implement issue ID prefix algorithm

To satisfy the behave test, calling the “create” command with another title has to return the correct issue ID. Therefore the unit test is extended to check for that second call to create in the application service as well.
The test could be satisfied by using if/else in the implementation of the function, but that approach would lead nowhere. We need the actual algorithm at some point, and TDD is about writing as little code as necessary, not as dumb code as we can get away with, even though the first lines might have looked like that.

For the implementation of the id prefix algorithm, I first wanted to reuse the split algorithm from the CLI app unit test. However, it does not quite fit the bill, so after copying it over there were some modifications and it looks much different now.

I think that ranges here show their strengths in terms of expressiveness. Ignoring corner cases, for now, the [requirements]({% link _pages/milestones.md %}) say “an issue ID has a special format: four blocks of 2-3 alphanumeric characters each, and a block of 7 hexadecimal characters. Blocks are separated by hyphens. The issue ID is generated by abbreviating the first four words of the title…”. So, the algorithm for the prefix is:

  • split the title into words: title | rv::split(' ')
  • take the first four words: | rv::take(4)
  • take (at most) 3 characters from each word: word | rv::take(3)
  • put everything together, separated by hyphens: | rv::join('-')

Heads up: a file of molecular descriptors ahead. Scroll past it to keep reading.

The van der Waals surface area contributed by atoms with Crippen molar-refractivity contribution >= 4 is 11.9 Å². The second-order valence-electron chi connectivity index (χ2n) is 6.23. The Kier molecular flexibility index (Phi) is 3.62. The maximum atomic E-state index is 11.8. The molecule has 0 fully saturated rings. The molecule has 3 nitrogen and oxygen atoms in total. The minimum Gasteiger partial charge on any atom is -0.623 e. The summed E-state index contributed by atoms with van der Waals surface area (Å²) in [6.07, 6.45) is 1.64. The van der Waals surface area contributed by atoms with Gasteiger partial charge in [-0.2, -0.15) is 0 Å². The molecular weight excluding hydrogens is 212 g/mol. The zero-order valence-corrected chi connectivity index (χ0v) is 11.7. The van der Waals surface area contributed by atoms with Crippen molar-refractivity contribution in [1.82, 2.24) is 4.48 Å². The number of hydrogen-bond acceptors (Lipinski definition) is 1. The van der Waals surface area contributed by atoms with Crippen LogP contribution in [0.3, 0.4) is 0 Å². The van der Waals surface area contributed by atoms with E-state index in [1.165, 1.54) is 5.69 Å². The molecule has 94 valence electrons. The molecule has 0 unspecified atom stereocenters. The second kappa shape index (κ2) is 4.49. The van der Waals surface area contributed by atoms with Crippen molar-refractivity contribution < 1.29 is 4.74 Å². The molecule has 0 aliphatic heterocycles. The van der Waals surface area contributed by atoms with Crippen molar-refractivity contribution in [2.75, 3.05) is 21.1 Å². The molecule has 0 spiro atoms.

As I wrote, corner cases like less than 4 words or words with less than 2 characters are ignored for now. There will have to be more tests to get that behavior right. There’s only one thing in the code that is not in the algorithm: the three characters in each word are transformed to lower case. Why is that?

It turns out that the behave test requires this behavior: the provided title has an upper case character, the required prefix is all lower case. The person who wrote the test (me) did implicitly assume that the ID prefix should be lower case. I asked the product owner (i.e. myself) to clarify that requirement, and he asked me (the developer) how much trouble it would be to implement the lower case version. “No trouble at all, half a line of code”, I said, so the product owner added a note about the lower case issue ID to the requirements document.

Compiling and running the tests brought a slight surprise: The application service tests were green, but suddenly the CLI app test was red: since the application service now evaluates the title, an empty string does not quite cut it anymore. The minimal effort to make the test pass again is to pass the required title to the application service. That’s sufficient to make the unit tests pass, but not the behave test: I’ll have to actually parse the title from the command line and pass it on to the application service in the next step.